UUT - Unit under test
See "Test item".

Working standard
They are used internally, for example, as a reference device for the calibration of measuring equipment. They must be checked regularly with a reference standard from an accredited calibration laboratory.

Recommendation for performing a pressure calibration

For a pressure calibration you usually need a calibration pressure source as well as a sufficiently accurate reference pressure measuring instrument (pressure calibrator, precision manometer, process calibrator). When selecting the reference measuring instrument, please note that the accuracy specification usually refers to the measuring range span ("f.s." = "full scale" = from the final value). This must be taken into account when selecting the required measuring ranges for the reference instruments. For pressure balances / piston manometers, the accuracy specification "o.r." (= "of reading") refers to the measured value.

Reference instruments must themselves be regularly checked for their measuring accuracy and certified. We recommend having this recalibration carried out at annual intervals, deadweight tester / pressure balances every five years.

Pressure calibration = comparison of reference and test item

Recommendation for performing a pressure calibration

Calibration object (test specimen):

  • if possible, calibrate the entire measuring chain.
  • take into account the prescribed installation position.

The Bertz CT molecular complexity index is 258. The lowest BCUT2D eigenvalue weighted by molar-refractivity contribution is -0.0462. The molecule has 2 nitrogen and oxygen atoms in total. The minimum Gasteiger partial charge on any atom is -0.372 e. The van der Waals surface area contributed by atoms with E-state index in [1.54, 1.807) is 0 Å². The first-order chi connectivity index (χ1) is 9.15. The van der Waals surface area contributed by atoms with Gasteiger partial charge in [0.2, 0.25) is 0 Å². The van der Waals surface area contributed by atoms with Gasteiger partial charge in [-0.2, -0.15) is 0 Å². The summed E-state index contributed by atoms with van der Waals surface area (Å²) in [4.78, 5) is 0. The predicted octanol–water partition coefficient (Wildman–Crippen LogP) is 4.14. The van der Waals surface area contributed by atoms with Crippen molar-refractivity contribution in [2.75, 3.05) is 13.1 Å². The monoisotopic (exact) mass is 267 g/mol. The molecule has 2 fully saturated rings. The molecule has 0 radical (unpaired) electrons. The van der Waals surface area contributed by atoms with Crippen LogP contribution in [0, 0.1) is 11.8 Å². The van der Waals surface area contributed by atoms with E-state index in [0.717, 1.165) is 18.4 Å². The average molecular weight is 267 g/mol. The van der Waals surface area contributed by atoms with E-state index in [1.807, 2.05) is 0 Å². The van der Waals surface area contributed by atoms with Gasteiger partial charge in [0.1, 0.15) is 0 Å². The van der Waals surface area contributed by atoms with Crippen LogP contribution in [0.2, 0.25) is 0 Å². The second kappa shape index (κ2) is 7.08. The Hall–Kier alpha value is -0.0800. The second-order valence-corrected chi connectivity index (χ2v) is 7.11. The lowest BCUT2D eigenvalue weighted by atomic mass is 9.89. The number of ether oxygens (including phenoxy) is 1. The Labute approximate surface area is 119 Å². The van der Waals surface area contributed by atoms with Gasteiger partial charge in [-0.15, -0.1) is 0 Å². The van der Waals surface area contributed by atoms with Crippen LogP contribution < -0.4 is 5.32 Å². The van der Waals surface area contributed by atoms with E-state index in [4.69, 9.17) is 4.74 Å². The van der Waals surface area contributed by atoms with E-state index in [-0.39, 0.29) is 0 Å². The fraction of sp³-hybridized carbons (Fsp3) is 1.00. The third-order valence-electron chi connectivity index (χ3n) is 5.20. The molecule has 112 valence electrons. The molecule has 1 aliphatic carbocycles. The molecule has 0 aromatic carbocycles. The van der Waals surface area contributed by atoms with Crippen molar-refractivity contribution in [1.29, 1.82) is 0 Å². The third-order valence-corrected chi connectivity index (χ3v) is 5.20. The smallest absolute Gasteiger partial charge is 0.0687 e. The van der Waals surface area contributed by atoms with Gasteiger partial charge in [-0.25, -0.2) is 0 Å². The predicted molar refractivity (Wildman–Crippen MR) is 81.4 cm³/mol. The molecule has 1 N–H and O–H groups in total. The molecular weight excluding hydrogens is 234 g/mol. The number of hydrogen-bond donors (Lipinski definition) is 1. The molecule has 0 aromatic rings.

• distribute measuring points evenly over the calibration range. The zero point is usually also a measuring point.
  • check in advance for calibration capability.

Calibration procedure:

  • consider environmental conditions
  • select suitable calibration procedure
  • For analog pointer instruments as calibration object:
    Setting the measuring points according to the display of the calibration object.

Reference meter (standard):

  • Measurement accuracy four times better than that of the calibration object
  • Traceability to National or International Standards.

Recommended calibration procedures:

Calibration procedures

Accuracy (grade) of the calibration object <0.1% FS:
Procedure A

  • 3 preloads with measuring range end value of the test specimen
  • 9 test points (including zero point)
  • 2 up and 2 down rows

Accuracy (grade) of the calibration object 0.1...0.6% FS:
Procedure B

  • 2 preloads with measuring range end value of the test specimen
  • 9 test points (including zero point
  • 2 up and 1 down row

Accuracy (grade) of the calibration object > 0.6% FS:
Procedure C

  • 1 preload with measuring range end value of the test specimen
  • 5 test points (including zero point)
  • 1 up and 1 down row

Upward row: with increasing pressure
Downward row: with falling pressure

For pressure gauges with preload, recognizable by a pointer stop pin at the zero point, the zero point is NOT a test point.